Survey: New Moms Spend More Than 1,400 Hours Worrying About Baby’s Health
Motherhood and worrying go hand in hand. And nothing compares to the constant state of concern most moms find themselves in during baby’s first year. In fact, moms spend more than 1,400 hours worrying about their newborn’s health during the first year, according to a survey conducted by OnePoll on behalf of Mead Johnson Nutrition. That’s more than eight weeks spent doing nothing but worrying.
There’s a wealth of information out there and just as much as it can help you, it can also do some harm. On average, a mom conducts 330 Google or Internet searches about baby’s health, and makes 337 frantic calls or texts to her own mother about symptoms baby is experiencing and what they mean. It’s natural to feel like you’re unprepared to parent, but rest assured knowing this period of uncertainty is nothing new. Even those confident grandparents and great-grandparents once had to learn the ropes of curing nasty diaper rashes or fighting off the stomach bug. Becoming a mom is all about being thrown into unchartered territory and learning just by living it.
Wondering about the most common concerns that are top of mind for the majority of new moms? The survey revealed parents worry the most about their infant’s overall health. Other concerns that follow closely behind are whether or not baby is reaching major milestones at the right age, if baby is getting the right amount of milk or formula, and if their little one is growing and developing at a regular speed.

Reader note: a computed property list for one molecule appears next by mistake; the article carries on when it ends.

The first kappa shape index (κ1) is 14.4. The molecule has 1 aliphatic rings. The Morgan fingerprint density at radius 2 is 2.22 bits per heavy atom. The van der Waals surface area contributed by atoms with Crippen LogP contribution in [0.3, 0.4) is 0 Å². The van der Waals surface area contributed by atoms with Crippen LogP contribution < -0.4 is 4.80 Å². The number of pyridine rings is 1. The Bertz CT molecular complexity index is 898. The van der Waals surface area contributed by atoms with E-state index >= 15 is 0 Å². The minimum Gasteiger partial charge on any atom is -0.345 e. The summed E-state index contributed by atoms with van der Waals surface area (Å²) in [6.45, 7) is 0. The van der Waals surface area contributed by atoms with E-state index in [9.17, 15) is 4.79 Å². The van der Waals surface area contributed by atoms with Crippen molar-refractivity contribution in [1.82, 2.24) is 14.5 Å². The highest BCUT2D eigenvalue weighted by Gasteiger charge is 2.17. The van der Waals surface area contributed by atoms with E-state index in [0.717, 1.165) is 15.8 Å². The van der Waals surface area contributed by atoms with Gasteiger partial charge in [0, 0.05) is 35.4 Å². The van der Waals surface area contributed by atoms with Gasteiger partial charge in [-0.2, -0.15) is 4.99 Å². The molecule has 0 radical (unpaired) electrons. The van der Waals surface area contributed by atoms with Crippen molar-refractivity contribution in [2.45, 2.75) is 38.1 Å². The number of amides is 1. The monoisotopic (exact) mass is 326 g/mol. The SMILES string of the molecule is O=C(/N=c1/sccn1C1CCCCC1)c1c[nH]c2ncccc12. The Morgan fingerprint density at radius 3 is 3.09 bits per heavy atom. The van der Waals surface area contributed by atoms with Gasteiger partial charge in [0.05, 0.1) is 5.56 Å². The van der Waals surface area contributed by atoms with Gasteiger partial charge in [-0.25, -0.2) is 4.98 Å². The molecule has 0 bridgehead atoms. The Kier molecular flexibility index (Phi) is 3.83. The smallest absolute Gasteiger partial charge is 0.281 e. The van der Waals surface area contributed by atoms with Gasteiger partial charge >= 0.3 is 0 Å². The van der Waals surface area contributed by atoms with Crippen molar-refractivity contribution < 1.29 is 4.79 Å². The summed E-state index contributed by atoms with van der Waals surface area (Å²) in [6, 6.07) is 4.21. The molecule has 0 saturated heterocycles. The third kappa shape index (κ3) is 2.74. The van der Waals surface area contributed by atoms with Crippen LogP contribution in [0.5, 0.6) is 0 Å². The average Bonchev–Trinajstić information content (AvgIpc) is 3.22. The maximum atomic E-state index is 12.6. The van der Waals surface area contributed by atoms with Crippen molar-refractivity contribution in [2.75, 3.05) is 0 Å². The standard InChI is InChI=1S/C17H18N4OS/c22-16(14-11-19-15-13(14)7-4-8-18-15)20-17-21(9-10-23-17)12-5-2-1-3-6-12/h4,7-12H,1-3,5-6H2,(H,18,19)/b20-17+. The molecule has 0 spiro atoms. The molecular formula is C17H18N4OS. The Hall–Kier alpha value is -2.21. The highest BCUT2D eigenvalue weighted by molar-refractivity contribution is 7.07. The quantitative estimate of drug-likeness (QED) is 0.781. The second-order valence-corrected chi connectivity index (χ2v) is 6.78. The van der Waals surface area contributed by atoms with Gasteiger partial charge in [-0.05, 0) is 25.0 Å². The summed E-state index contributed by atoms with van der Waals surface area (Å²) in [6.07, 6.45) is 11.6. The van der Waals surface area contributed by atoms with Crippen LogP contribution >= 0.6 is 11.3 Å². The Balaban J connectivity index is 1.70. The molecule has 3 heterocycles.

According to the survey, allergies—which was a large focus of the research—are also another area parents dwell on, but only 55 percent of mothers know there are ways to help reduce the likelihood of baby’s future allergies. Specifically, 76 percent of pediatricians report that new parents are lacking information about allergies.
“Allergies are on the rise, especially food-related allergies in infants and children. Babies with cow’s milk allergy are particularly susceptible to other allergies later in life–a phenomenon known as the allergic march. It’s vital that parents recognize and manage the allergy symptoms early to reduce the likelihood of a child’s future allergies,” says Jonathan Malka, MD, FAAAI, Director of Allergy and Immunology at Pediatric Associates.
Allergy issues tend to fly under the radar because a lot of times, parents don’t realize the symptoms when they’re present. For example, while most parents know diarrhea may be the cause of baby’s allergy to cow’s milk, less than 40 percent of moms recognize colic and hives or rashes as another symptom. Don’t be afraid to consult with your pediatrician and ask them to weigh in—whether it’s on allergies or any of your other concerns. They’re there to help you and baby thrive.